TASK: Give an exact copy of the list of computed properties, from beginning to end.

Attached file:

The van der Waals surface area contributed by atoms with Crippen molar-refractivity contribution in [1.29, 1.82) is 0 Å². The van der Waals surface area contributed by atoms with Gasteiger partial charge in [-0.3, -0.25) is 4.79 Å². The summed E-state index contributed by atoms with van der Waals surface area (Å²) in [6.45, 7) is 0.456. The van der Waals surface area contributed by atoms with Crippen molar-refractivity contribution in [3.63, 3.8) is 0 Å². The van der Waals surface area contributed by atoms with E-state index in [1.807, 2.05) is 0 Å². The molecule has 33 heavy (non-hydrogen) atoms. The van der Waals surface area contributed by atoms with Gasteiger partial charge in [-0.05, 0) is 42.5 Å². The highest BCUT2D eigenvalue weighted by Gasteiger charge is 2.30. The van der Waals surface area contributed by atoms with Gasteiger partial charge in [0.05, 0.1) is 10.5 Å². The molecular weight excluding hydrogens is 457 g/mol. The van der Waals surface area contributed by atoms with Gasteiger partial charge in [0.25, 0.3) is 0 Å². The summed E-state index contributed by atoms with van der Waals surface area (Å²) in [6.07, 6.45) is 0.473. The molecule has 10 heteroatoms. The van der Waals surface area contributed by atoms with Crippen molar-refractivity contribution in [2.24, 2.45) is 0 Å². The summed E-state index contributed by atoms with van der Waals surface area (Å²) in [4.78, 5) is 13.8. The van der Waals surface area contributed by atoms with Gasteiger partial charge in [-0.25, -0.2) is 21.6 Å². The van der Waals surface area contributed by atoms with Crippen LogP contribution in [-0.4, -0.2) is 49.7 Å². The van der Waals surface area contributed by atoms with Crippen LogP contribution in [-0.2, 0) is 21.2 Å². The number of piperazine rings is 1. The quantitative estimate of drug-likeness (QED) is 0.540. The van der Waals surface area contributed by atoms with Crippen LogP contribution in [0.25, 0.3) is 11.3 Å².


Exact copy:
The van der Waals surface area contributed by atoms with Crippen molar-refractivity contribution in [1.29, 1.82) is 0 Å². The van der Waals surface area contributed by atoms with Gasteiger partial charge in [-0.3, -0.25) is 4.79 Å². The summed E-state index contributed by atoms with van der Waals surface area (Å²) in [6.45, 7) is 0.456. The van der Waals surface area contributed by atoms with Crippen molar-refractivity contribution in [3.63, 3.8) is 0 Å². The van der Waals surface area contributed by atoms with E-state index in [1.807, 2.05) is 0 Å². The molecule has 33 heavy (non-hydrogen) atoms. The van der Waals surface area contributed by atoms with Gasteiger partial charge in [-0.05, 0) is 42.5 Å². The highest BCUT2D eigenvalue weighted by Gasteiger charge is 2.30. The van der Waals surface area contributed by atoms with Gasteiger partial charge in [0.05, 0.1) is 10.5 Å². The molecular weight excluding hydrogens is 457 g/mol. The van der Waals surface area contributed by atoms with Gasteiger partial charge in [0.25, 0.3) is 0 Å². The summed E-state index contributed by atoms with van der Waals surface area (Å²) in [6.07, 6.45) is 0.473. The molecule has 10 heteroatoms. The van der Waals surface area contributed by atoms with Crippen molar-refractivity contribution in [2.24, 2.45) is 0 Å². The summed E-state index contributed by atoms with van der Waals surface area (Å²) in [4.78, 5) is 13.8. The van der Waals surface area contributed by atoms with Gasteiger partial charge in [-0.25, -0.2) is 21.6 Å². The van der Waals surface area contributed by atoms with Crippen LogP contribution in [-0.4, -0.2) is 49.7 Å². The van der Waals surface area contributed by atoms with Crippen LogP contribution in [-0.2, 0) is 21.2 Å². The number of piperazine rings is 1. The quantitative estimate of drug-likeness (QED) is 0.540. The van der Waals surface area contributed by atoms with Crippen LogP contribution in [0.25, 0.3) is 11.3 Å².